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Resilience, Thy Name is God- Dr Deepak Ranade

I had witnessed a peculiar case of a 4-year-old who was referred to me for a medulloblastoma. This is a malignant tumour, that arises in the cerebellum, or the small brain. As neurosurgeons, we deal with many situations, that science can really never explain. If someone asks me, whether I believe in these kinds of prayers, or favours from the Almighty, I refrain from making any comment. These are domains that can never be investigated, verified, replicated or confirmed. We have to very humbly accept the limitations of our perceptive abilities, and possibly the lack of knowledge of the benediction of any divine powers.

This child that I had seen 3 years ago started vomiting and crying with headaches. He was scanned and diagnosed to have a medulloblastoma.

I was overcome with grief as I counselled his parents and particularly his maternal uncle, who was very close to the child.

I went ahead with the surgery, and by the grace of God, excised the tumour completely. The child made a very good recovery, and as per the protocol, was referred to radiotherapy of the entire brain and spinal cord.

He received about 3 cycles and was doing very well. About 4 months down the line, he was brought in the casualty in a very peculiar state. He was just not speaking anything and was completely mute. He would respond to pain, and cry, accept small feeds but was confined to the bed. This is a very unusual complication, called cerebellar mutism, that occurs because of operating on the cerebellar vermis, the central portion of the cerebellum. This part had to be incised to access the tumour during the operation.

All that I could do was reassure the relatives that he will recover with time.

I told him that there was really nothing more that could be done.

Thereafter, the child was bought again after 3 months in a moribund state. A CT scan revealed that he had developed hydrocephalus. That's an accumulation of fluid in the cavities ( ventricles) of the brain, which raises the pressure and causes severe symptoms and even unconsciousness.

I inserted a shunt by doing another surgery. The maternal uncle was entirely in charge of the child as the parents were too feeble, emotionally and financially. The maternal uncle had an incredible amount of dedication and devotion to his nephew. His positivity was infectious. It stirred up some intense optimism in me too. The child was taken back after a mild improvement in his cognitive abilities. He still remained mute, and all I could do was pray for his recovery. Thereafter, he was brought to our hospital three times for revision of the shunt, which was rather inexplicably malfunctioning. On one occasion, I almost gave up and told the uncle, that the case had a rather poor prognosis. However, he remained composed and seeing his love for his nephew almost brought me to tears. Some guys just don't give up. He persisted.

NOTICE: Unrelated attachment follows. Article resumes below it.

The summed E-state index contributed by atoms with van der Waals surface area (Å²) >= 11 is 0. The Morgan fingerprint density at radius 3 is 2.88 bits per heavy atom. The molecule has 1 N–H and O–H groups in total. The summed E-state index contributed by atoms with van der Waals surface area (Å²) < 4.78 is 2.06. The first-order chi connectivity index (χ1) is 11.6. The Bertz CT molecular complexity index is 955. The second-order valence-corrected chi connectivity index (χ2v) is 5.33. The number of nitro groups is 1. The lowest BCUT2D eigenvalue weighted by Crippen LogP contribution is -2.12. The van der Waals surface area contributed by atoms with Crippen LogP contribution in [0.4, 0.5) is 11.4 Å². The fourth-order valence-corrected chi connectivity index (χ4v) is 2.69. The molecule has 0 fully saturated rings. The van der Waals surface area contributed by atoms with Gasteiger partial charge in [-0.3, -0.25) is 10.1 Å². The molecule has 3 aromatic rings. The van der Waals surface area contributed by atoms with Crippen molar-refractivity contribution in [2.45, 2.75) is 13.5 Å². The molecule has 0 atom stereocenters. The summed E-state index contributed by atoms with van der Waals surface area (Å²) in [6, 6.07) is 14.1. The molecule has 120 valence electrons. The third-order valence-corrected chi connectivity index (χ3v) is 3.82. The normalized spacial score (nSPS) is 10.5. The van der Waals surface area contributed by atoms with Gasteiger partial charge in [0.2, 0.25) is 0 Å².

The last time the shunt was revised was about 6 months ago. The uncle called me and told me he was getting the child in an ambulance. They live in a town about 120 km from Pune. The child was brought in almost semi-conscious, and barely moved his fingers, and opened his mouth. He was being fed through a nasogastric tube.

I was feeling very depressed. Nonetheless, I did the job of revising the shunt, and after a week, the child was discharged. There was really no significant improvement in him. I told the uncle, that I did whatever I could. The uncle fell at my feet. I lost my composure and was almost in tears. Here was a man, who refused to give up, and was falling at the feet of a man who had given up. Faith that was unfazed and unflinching. Faith in me, which I knew I didn't deserve. I regained my composure and told him, that my best wishes were always with the patient.

Three days ago, I got a call from the uncle. He was sounding excited. He told me that his nephew had improved quite a bit, and he wanted to bring him for a follow up to meet me. I thought he must be exaggerating and probably imagined that the apple of his eyes was getting better.

I told him to visit me on Monday.

After my surgery was over, I came to my outpatient section and I got the shock of my life. The child was sitting in the chair, smiling, answering questions, and was walking a few steps.

I really wanted to fall at the feet of that uncle. It was incredible. As I ate the sweets that the uncle had so lovingly got for me, I saluted the man and his faith. He refused to give up. I don't know if God exists, but if he did, I am sure, the uncle's devotion and dedication and love for his nephew would have made the Lord rewrite the child's destiny. The sweets that he had given me were probably the most delicious that I had ever eaten.